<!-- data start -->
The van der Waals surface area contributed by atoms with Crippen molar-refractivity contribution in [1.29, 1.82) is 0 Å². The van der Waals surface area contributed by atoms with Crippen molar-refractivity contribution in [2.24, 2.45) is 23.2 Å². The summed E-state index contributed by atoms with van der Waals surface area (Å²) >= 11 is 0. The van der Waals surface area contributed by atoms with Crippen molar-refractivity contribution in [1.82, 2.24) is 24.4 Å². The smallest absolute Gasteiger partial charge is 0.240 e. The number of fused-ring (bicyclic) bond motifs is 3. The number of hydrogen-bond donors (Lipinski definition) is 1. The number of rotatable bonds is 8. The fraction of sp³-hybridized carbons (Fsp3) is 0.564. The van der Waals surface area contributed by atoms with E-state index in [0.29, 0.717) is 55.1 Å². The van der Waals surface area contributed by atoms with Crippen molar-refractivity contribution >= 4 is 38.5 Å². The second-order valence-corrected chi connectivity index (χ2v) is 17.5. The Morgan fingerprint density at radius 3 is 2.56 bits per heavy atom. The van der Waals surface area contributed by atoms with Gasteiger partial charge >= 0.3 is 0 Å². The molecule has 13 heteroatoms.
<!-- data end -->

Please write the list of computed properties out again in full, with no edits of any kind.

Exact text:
The van der Waals surface area contributed by atoms with Crippen molar-refractivity contribution in [1.29, 1.82) is 0 Å². The van der Waals surface area contributed by atoms with Crippen molar-refractivity contribution in [2.24, 2.45) is 23.2 Å². The summed E-state index contributed by atoms with van der Waals surface area (Å²) >= 11 is 0. The van der Waals surface area contributed by atoms with Crippen molar-refractivity contribution in [1.82, 2.24) is 24.4 Å². The smallest absolute Gasteiger partial charge is 0.240 e. The number of fused-ring (bicyclic) bond motifs is 3. The number of hydrogen-bond donors (Lipinski definition) is 1. The number of rotatable bonds is 8. The fraction of sp³-hybridized carbons (Fsp3) is 0.564. The van der Waals surface area contributed by atoms with E-state index in [0.29, 0.717) is 55.1 Å². The van der Waals surface area contributed by atoms with Crippen molar-refractivity contribution >= 4 is 38.5 Å². The second-order valence-corrected chi connectivity index (χ2v) is 17.5. The Morgan fingerprint density at radius 3 is 2.56 bits per heavy atom. The van der Waals surface area contributed by atoms with Gasteiger partial charge >= 0.3 is 0 Å². The molecule has 13 heteroatoms.